Mrs. Hinkle was the third person to testify. She stated that she could not remember what Dr. Martin had told her prior to administering the treatments. After the first treatment she experienced no reaction whatsoever. The situation was the same after the second treatment. With regard to the third treatment she testified:

"The next treatment he had this lady in there and he told her how long to leave it on and he came in. I said 'I believe this is on too long.' She said, 'No, it's not. I'm keeping the time.' And he came in in a few minutes and he told her that was enough."

Also Mrs. Hinkle testified that during the third treatment Dr. Martin had placed the shield over her hand so that a part of the hand protruded. At the conclusion of her testimony Mrs. Hinkle described in detail the pain, the bleeding, and the general condition of her fingers.

The fourth witness, Dr. Nizam Abraham, a dermatologist, stated that there are occasions when medical practice indicates that certain kinds of warts be treated with x-rays and that such treatment is a proper and accepted procedure. He also testified that Mrs. Hinkle's condition was consistent with radiodermatitis and that the changes which she suffered in the tissue of her fingers could have been caused by radiation therapy. Additionally, Dr. Abraham stated that it was his belief that treatises on dermatology noted that accepted dosage of x-ray treatments ranged as high as 1000 or 2400 R. units.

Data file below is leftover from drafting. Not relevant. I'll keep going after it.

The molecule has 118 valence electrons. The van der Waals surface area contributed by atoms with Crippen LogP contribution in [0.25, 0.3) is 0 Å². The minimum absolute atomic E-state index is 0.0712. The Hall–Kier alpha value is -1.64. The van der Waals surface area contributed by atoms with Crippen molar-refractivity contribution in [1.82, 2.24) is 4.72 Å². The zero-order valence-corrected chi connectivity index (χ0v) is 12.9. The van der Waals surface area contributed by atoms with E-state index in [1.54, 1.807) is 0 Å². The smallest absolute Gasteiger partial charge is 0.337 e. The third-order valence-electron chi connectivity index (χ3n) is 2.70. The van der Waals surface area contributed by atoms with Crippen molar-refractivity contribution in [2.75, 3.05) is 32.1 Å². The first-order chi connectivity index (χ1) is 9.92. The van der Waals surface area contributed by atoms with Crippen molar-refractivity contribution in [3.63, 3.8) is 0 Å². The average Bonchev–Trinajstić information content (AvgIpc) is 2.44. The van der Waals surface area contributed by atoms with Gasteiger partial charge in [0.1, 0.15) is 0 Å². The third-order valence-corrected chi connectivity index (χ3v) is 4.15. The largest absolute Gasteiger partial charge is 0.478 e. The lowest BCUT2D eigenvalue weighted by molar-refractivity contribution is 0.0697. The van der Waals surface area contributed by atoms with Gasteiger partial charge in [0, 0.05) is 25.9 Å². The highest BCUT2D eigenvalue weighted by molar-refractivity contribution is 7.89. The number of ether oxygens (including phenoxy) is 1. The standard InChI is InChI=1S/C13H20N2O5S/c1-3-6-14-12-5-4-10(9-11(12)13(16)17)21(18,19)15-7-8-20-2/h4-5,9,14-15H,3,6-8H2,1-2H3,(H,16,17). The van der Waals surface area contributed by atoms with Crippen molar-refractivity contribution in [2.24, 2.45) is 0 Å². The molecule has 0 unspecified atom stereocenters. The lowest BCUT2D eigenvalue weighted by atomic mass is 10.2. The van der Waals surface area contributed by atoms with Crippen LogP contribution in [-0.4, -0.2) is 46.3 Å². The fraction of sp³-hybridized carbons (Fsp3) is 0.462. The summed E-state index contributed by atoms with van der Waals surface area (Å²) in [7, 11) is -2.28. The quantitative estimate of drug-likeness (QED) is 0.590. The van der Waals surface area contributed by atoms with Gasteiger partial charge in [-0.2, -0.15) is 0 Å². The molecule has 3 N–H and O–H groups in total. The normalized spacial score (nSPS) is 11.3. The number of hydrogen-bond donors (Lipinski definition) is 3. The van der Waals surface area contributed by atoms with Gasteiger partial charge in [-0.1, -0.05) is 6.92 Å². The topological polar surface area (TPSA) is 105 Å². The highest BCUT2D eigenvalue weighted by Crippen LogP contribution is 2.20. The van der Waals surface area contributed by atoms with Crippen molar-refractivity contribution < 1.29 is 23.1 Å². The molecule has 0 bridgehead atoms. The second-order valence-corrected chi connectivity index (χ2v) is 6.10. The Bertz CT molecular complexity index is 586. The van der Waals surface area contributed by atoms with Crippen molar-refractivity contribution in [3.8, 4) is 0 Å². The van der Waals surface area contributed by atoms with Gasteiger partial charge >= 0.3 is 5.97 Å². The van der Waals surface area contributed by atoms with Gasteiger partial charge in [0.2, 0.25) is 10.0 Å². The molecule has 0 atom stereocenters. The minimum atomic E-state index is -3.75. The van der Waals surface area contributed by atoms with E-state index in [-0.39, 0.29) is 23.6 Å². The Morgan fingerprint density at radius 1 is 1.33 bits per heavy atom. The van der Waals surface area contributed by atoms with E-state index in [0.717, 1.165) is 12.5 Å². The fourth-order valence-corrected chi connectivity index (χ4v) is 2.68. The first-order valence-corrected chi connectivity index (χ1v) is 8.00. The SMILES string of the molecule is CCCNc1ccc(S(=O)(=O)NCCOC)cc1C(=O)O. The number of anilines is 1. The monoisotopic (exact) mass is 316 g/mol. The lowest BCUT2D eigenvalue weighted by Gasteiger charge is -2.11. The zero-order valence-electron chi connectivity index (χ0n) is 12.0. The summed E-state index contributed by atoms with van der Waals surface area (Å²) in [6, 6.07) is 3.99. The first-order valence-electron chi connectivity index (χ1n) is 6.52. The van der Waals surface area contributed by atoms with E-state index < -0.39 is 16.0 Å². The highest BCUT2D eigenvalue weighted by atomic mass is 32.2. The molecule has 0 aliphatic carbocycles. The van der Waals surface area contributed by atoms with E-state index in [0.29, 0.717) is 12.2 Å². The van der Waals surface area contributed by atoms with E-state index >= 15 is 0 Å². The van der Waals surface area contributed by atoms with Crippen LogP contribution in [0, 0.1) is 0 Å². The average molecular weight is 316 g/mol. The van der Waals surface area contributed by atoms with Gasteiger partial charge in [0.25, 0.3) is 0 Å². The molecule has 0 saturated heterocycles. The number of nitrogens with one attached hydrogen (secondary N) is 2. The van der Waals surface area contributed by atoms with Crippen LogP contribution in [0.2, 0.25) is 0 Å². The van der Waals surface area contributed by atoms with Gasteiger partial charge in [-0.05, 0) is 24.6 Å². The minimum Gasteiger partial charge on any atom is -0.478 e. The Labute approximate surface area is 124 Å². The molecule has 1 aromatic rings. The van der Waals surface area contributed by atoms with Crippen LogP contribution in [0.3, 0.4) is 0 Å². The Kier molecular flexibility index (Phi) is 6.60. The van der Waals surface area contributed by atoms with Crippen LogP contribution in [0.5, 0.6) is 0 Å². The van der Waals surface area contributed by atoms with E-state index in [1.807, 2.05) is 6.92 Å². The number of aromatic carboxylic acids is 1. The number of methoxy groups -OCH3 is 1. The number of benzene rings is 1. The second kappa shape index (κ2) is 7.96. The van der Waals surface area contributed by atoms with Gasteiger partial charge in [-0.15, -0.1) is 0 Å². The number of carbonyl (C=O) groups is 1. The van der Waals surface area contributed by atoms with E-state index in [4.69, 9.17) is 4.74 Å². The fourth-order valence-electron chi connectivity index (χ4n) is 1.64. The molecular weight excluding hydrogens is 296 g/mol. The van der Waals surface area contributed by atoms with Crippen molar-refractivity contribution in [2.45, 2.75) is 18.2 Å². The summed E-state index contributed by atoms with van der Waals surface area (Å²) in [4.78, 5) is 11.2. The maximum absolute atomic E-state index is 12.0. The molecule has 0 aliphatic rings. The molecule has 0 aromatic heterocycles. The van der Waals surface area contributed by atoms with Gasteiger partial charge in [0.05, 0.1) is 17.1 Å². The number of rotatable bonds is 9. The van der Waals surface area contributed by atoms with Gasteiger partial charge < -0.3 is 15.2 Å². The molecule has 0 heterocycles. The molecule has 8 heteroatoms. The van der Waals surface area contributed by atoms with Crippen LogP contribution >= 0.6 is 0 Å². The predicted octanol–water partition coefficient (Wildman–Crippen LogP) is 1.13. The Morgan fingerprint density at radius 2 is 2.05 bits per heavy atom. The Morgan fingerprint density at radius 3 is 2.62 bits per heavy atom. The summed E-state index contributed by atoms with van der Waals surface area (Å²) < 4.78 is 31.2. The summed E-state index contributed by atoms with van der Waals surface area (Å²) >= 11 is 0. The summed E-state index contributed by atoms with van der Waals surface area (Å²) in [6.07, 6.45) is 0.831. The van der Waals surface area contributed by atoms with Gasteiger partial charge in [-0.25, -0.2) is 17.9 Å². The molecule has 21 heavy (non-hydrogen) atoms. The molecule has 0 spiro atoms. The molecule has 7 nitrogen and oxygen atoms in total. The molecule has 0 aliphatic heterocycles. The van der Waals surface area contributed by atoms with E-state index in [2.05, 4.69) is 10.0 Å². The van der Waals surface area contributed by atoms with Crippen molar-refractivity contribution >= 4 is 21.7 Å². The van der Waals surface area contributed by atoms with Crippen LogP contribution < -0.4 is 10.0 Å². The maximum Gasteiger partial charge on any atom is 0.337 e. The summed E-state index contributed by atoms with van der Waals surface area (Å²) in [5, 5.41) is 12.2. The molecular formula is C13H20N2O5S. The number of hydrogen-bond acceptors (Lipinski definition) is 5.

The three remaining witnesses called by Mrs. Hinkle were Dr. Thomas Scott, Dr. Hassan Vaziri, and Dr. Donald G. Klinesdiver. Dr. Scott examined Mrs. Hinkle in 1970, prior to the treatment by Dr. Martin. She complained that the skin on the tip of her middle and index fingers was thin and painful. He examined her again in 1974 at which time her complaint was the same. Dr. Vaziri, who saw Mrs. Hinkle on May 2, 1974, testified that his examination at that time revealed swelling and discoloration of the left index finger with marked atrophy of the tuft. Because he suspected a glomus tumor Dr. Vaziri recommended amputation of the finger. Amputation was performed on May 28, 1974. Dr. Klinesdiver stated that in examining Mrs. Hinkle after she had seen the dermatologist and had had x-ray treatment, he noted that her fingers were red, that the skin was denuded, and that the underlying structures were exposed. He characterized Mrs. Hinkle's condition as x-ray burn.